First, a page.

With Skywalker at his side, Palpatine could have had one of his most powerful apprentices ever. However, circumstances left him with a badly-wounded husk of a human being…one who was then transformed into an imposing dark presence, who became one of the most visually-distinctive figures in the Star Wars Universe.
While many were let down with Lucas’ depiction of the Jedi Council (a rather pompous lot whom had become lazy after a millennia of having no Sith to counteract), there was also some negativity bandied towards his depictions of the multiple Sith Apprentices as well.
Many fans were used to the general idea of there being a ‘constant’ apprentice to the Emperor, as it was in The Original Trilogy with Vader.
However, what some may not have considered (from a certain point-of-view), was that the three figures we see being loyal to Darth Sidious, might in fact, be considered as ‘puzzle pieces,’ that together, form Darth Vader.
In several making-of pieces, Lucas makes note of what he calls, ‘an echo.’ This is usually in reference to something we see, that will also come back later in some form.
The first time I recalled this word usage, was during a “webisode,” discussing the creation of General Grievous.
Lucas was adamant that the concept artists not ‘recreate Darth Vader,’ but was taken by an image that showed a metal creation, with organic eyes. This was the birth of Episode III‘s new bad guy.
His telling of how Grievous was “an echo of what Anakin is going to become,” started the wheels in my head to turn. Soon, I began to think deeper, about the apprentices to Darth Sidious.
This post, is the result of those thoughts. So, let’s see what I’ve dug up.
From the moment he was introduced visually to the public back in 1998, many eagerly clamored for more of Episode I’s Sith Apprentice.
His kicks and flips were one thing, but his tattooed visage and double-bladed lightsaber, quickly made him the ‘Boba Fett’ of the first prequel film. Many were eagerly snapping up toys of Maul, and speculating on just how he’d fit into the grand scheme of the new trilogy.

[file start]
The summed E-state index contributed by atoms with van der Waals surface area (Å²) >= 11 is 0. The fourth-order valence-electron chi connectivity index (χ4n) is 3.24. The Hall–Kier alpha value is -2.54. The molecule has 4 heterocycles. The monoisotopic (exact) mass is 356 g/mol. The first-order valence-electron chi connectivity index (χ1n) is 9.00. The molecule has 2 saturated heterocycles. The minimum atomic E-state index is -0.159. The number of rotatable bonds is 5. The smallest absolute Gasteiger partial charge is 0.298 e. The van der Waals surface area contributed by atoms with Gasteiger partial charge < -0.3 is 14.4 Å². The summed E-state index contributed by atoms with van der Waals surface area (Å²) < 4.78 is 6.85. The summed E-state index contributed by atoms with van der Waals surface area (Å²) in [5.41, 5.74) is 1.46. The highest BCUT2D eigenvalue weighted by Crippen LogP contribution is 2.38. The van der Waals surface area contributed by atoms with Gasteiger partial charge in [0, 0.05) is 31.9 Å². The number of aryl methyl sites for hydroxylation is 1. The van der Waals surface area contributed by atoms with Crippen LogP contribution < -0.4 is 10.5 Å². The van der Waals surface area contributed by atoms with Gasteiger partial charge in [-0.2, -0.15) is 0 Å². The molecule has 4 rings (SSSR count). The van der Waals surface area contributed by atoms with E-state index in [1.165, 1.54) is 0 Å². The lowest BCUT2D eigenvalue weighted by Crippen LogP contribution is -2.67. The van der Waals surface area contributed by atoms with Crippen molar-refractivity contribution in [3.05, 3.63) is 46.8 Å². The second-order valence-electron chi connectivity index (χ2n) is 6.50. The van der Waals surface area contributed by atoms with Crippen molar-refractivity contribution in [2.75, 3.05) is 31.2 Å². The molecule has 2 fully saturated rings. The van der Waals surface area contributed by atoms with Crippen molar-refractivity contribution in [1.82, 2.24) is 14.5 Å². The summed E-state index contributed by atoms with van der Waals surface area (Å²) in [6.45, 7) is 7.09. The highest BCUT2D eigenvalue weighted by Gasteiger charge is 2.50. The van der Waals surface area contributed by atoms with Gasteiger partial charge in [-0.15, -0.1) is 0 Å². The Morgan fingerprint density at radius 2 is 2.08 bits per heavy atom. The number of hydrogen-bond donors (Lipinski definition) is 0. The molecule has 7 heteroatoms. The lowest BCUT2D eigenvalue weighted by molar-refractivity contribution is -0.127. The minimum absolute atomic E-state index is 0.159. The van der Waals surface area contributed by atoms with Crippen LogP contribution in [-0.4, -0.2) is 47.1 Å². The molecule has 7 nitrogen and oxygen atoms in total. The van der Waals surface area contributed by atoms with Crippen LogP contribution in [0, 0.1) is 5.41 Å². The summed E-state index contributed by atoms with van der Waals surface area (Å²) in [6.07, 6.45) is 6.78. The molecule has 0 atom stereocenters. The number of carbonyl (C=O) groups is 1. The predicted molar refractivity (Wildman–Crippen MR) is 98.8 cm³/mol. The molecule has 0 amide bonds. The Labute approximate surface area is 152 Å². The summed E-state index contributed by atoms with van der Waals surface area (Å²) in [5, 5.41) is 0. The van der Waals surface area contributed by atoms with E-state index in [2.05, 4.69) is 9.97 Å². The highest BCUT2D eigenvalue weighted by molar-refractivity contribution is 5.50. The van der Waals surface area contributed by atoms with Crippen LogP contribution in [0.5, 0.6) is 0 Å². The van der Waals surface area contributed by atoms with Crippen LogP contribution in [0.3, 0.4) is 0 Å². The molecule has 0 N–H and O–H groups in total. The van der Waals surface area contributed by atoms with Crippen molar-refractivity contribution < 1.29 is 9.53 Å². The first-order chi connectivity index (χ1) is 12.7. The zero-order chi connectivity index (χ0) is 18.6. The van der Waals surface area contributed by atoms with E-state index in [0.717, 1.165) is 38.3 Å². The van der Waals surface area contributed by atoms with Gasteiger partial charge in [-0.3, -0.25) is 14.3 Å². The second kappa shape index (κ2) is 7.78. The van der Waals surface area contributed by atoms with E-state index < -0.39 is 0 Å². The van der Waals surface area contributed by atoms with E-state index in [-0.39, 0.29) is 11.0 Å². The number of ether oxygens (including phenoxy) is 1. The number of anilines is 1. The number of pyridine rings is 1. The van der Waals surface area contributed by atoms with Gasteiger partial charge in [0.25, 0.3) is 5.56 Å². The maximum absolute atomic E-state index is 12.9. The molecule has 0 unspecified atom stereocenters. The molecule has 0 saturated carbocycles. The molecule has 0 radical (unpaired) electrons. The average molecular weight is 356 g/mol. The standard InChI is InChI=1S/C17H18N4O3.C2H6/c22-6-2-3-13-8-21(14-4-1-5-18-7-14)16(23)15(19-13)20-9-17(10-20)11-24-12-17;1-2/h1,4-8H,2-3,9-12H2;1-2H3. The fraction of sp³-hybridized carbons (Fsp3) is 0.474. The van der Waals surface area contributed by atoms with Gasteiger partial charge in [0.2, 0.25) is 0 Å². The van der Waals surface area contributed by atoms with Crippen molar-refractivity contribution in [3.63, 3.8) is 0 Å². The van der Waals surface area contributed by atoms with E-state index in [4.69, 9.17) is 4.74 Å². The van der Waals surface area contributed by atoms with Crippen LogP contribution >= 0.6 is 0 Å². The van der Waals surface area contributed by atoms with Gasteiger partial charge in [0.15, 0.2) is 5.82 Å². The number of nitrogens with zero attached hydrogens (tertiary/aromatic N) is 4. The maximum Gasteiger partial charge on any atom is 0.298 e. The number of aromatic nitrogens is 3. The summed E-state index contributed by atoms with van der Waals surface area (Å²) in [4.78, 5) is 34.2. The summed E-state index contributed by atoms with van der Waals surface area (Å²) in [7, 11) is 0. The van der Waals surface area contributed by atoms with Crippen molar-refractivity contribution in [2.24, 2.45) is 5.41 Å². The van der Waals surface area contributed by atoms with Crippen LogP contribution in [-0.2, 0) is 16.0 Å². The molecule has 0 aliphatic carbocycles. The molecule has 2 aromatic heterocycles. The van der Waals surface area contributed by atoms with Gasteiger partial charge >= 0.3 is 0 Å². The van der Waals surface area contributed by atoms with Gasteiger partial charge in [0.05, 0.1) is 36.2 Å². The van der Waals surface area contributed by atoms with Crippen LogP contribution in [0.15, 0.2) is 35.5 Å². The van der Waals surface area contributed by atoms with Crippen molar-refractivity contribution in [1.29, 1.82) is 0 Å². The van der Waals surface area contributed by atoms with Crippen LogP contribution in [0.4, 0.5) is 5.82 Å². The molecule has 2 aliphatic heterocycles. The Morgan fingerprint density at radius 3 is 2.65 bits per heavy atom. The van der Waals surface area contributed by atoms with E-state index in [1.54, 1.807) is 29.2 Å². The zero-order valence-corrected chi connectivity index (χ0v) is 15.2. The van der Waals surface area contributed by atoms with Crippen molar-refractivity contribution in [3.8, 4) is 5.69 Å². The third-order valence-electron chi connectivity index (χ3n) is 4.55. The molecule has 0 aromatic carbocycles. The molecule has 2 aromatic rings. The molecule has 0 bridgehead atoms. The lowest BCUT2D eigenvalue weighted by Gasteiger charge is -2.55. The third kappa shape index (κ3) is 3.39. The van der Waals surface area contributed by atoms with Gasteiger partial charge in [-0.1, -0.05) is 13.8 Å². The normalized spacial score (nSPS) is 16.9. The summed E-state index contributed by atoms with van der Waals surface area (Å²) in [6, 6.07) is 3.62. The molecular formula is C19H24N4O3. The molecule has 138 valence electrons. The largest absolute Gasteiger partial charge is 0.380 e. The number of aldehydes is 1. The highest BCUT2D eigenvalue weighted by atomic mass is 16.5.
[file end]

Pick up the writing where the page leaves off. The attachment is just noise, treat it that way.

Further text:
…and then he was cut down by Obi-Wan Kenobi, infuriating many! How could Lucas throw away what was (essentially) an awesome character, many wailed.
The truth is, George Lucas rarely goes for what’s ‘cool.’ This explains why fan-favorite character Boba Fett, was so easily dispatched in Return of the Jedi. To George, Fett had served his purpose, and there was no further reason for him to live on.
Of course, George’s vision was mere peanuts compared to the fans and the Star Wars Expanded Universe, that soon made Fett out to be ‘The Most Interesting Bounty Hunter in the Galaxy.’
When going over Maul’s appearance in The Phantom Menace, I soon thought I had figured out what Lucas was trying to do.
To me, it boiled down to a line that Luke Skywalker told the Emperor in Return of the Jedi: “Your over-confidence is your weakness.”
Maul is much the same way. He’s been trained by Sidious, and like a brash young upstart, he seems to think he can take on anything. With his whirling dervish moves, he feels his skills will give him the upper-hand in getting revenge on the Jedi.
Maul’s skills come into play when he stuns Qui-gon and take him out, but his over-confidence gets the better of him, when he revels in Obi-Wan hanging over the pit on Naboo.
Obi-Wan ended up getting the upper-hand against Maul, by jumping over him, and slicing him with Qui-Gon’s lightsaber.
This also serves as an ‘echo’ in Revenge of the Sith.
When Obi-Wan confronts Anakin on the planet Mustafar, Anakin is confident in his powers, and much like Maul, his moves are fast and vicious.
We also get an ‘echo’ to Obi-Wan in Menace, when Anakin attempts to jump over Obi-Wan. However, Obi-Wan has been in this situation before, and he knows what to expect (even cautioning Anakin not to do what he knows he’ll do).
Just like Darth Maul, Anakin’s over-confidence becomes his weakness, and Obi-Wan mortally-wounds his former apprentice, with a well-placed slice of his lightsaber.
In Attack of the Clones, Count Dooku was revealed to be a former Jedi (and Master to Qui-Gon Jinn), who left the Jedi Order.
Word was that Dooku became disillusioned with the Order, and how it was conducting itself. It was briefly mentioned that Qui-gon himself was sometimes at odds with the Council, and these tendencies may have been instilled in him by his own Master.
It surprised the Jedi, when Dooku was soon mentioned as being a member of the Separatist Movement, which seemed intent to try and take control of the Galaxy, away from the Republic.
Just as Dooku found disillusionment with the Jedi, an ‘echo’ of this seemed to be mirrored in Anakin as the Prequels continued onward.